Looking at Gay Oppression and Internalized Sexism between LGBTQF and Heterosexual Women

I helped organize a workshop called Ending Gay Oppression and Internalized Sexism between LGBTQF [Lesbian, Gay, Bisexual, Transgender, Queer, and Formerly] and Heterosexual Women. It was led by “Jeanne D’Arc” (the International Liberation Reference Person for Lesbian, Gay, Bisexual, Queer, and Transgender People) and Diane Balser (the International Liberation Reference Person for Women).

Thank you, Diane, for encouraging us to write. Although I always have a lot of thoughts, as a woman of Asian heritage with a Gay identity I struggle with putting them into words. I’ve internalized the messages of Gay oppression that say that Gay people are “perverted,” “disgusting,” and “abnormal,” and any time I try to write something as a Gay woman, these messages come up and I feel exposed. In addition, when I was young my father would dominate and humiliate us at the dinner table by using our words against us.

When I heard about this workshop, I was thrilled. As a Gay woman of color who leads wide-world women’s work, I’d been looking for spaces in which people work on both sexism and Gay oppression. They are difficult to find.

I have been in RC for twenty-five years, and for most of that time I have struggled with feeling like sexism really doesn’t matter. Racism and Gay oppression have always felt like key issues to me, but working on sexism has felt “stupid” and “useless.” I’ve known theoretically that this feeling is the result of oppression, but I haven’t figured out how to fight for myself as a female.

At the workshop the work on male domination shifted things dramatically for me. If you had asked me, “How does sexism affect you?” I wouldn’t have had a concrete thought. But when asked to notice where men had dominated my childhood and my growing up as a female, I could think of a lot of things and discharge hard.

We talked about several key things at the workshop that resonated with my experience. One was that all women’s bodies have been heavily targeted by sexism. Being “heavier” and “darker” and having “curly” hair were ways I was targeted for not having positive Chinese/Japanese female attributes. My physical features, combined with being third-generation Asian American and not raised with the languages or cultural elements, left me with a heavy feeling of being different and not belonging. I did not belong as Chinese or Japanese, because I did not speak the languages or know the cultures, and I definitely did not belong as a female.

The Gay community was one of the only places where I felt like I could breathe, where I didn’t feel targeted for being the “wrong” kind of female. Being “other” is largely what brings those of us in the Gay community together. I could be with women who accepted and respected other women who lived outside of gender norms.

Gay-identified women (“Gay” for me is short for any sexual identity targeted for being outside of heterosexual) have fought incredibly hard against oppression to be open about their lives. At this workshop it was a huge contradiction [to distress] to have heterosexual women understand that. Working together with heterosexual women, and particularly heterosexual women of color, contradicted the isolation I feel. I could easily tell [notice] that we were working together, hand in hand.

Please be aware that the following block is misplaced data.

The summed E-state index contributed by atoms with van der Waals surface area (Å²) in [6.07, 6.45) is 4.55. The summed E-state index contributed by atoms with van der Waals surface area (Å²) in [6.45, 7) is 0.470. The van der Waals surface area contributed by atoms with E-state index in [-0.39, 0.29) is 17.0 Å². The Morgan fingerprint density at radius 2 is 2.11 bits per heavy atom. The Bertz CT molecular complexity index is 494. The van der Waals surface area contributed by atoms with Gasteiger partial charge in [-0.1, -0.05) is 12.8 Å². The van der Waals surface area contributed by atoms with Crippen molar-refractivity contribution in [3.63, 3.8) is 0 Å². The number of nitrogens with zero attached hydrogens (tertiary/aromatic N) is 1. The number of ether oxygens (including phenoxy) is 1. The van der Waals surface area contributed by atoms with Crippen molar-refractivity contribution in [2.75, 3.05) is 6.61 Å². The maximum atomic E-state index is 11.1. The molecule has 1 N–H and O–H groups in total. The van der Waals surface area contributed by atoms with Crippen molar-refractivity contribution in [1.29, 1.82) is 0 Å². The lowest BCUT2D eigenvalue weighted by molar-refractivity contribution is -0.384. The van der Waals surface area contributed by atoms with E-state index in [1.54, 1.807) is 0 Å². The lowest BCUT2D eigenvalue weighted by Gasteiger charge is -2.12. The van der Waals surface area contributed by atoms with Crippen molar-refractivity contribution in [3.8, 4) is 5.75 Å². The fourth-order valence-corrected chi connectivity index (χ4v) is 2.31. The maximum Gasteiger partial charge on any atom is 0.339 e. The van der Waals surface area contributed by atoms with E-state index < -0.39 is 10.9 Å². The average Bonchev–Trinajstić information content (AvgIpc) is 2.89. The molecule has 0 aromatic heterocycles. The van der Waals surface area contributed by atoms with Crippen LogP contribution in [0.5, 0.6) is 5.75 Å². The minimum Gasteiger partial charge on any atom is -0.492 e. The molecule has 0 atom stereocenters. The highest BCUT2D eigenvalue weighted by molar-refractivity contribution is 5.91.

A heterosexual woman wondered if someone was still Gay if she was in a committed relationship with a man. I think this is an important question. Those of us who live somewhere in between the identities of Gay and heterosexual will have our own answers, but something “Jeanne D’Arc” said resonated with me: that once you’ve had an experience, you can’t “un-have” it.

We have been using the term “formerlies” to talk about those of us who at some point identified as Gay women or were in a Gay relationship but who no longer identify as Gay. Once you have internalized a Gay identity or had the experience of being Gay, you can’t pretend that you didn’t have it. So it’s important not to focus on the identity per se but on how the oppression has targeted or continues to target you. We formerlies are not now heterosexual. Even if we are folded into heterosexual culture, a large part of our lives is still invisible, and we are always monitoring whom we can share what with. That “monitoring” will transfer to other areas of our lives that we feel won’t be accepted.

We discussed many useful things at the workshop that will help us counsel each other better. One was that heterosexual women generally assume that Gay women will not work on Gay material [distress] with them because we don’t feel safe, while Gay women will assume that heterosexual women won’t ask us about it because they don’t have the slack or attention to listen to the details of our lives. Thinking about this was helpful for me in taking charge of my sessions as a Gay client. The above dynamic has often had me unawarely hiding out in my sessions. If I can remember this, and remind my counselor to think about it, we can get closer and have much better sessions.

“Susan Wong”

Jamaica Plain, Massachusetts, USA

Reprinted from the RC e-mail discussion list for leaders of women

(Present Time 189, October 2017)


Last modified: 2019-05-21 23:58:33+00